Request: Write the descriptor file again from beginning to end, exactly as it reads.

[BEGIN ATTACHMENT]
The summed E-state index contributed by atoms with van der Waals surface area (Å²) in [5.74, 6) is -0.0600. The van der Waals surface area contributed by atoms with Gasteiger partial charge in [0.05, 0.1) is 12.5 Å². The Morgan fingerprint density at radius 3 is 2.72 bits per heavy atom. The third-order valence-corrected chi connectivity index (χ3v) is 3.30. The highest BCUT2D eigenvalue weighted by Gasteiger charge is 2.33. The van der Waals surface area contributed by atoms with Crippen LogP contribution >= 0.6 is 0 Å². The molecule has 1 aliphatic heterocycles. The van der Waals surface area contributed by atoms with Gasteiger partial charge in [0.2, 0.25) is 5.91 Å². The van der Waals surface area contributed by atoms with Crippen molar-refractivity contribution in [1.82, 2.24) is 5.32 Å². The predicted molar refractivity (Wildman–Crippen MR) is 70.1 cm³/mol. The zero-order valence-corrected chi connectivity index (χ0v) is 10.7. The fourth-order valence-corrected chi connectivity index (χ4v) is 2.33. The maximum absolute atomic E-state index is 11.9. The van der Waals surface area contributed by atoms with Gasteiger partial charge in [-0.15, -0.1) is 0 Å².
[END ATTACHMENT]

The summed E-state index contributed by atoms with van der Waals surface area (Å²) in [5.74, 6) is -0.0600. The van der Waals surface area contributed by atoms with Gasteiger partial charge in [0.05, 0.1) is 12.5 Å². The Morgan fingerprint density at radius 3 is 2.72 bits per heavy atom. The third-order valence-corrected chi connectivity index (χ3v) is 3.30. The highest BCUT2D eigenvalue weighted by Gasteiger charge is 2.33. The van der Waals surface area contributed by atoms with Crippen LogP contribution >= 0.6 is 0 Å². The molecule has 1 aliphatic heterocycles. The van der Waals surface area contributed by atoms with Gasteiger partial charge in [0.2, 0.25) is 5.91 Å². The van der Waals surface area contributed by atoms with Crippen molar-refractivity contribution in [1.82, 2.24) is 5.32 Å². The predicted molar refractivity (Wildman–Crippen MR) is 70.1 cm³/mol. The zero-order valence-corrected chi connectivity index (χ0v) is 10.7. The fourth-order valence-corrected chi connectivity index (χ4v) is 2.33. The maximum absolute atomic E-state index is 11.9. The van der Waals surface area contributed by atoms with Gasteiger partial charge in [-0.15, -0.1) is 0 Å².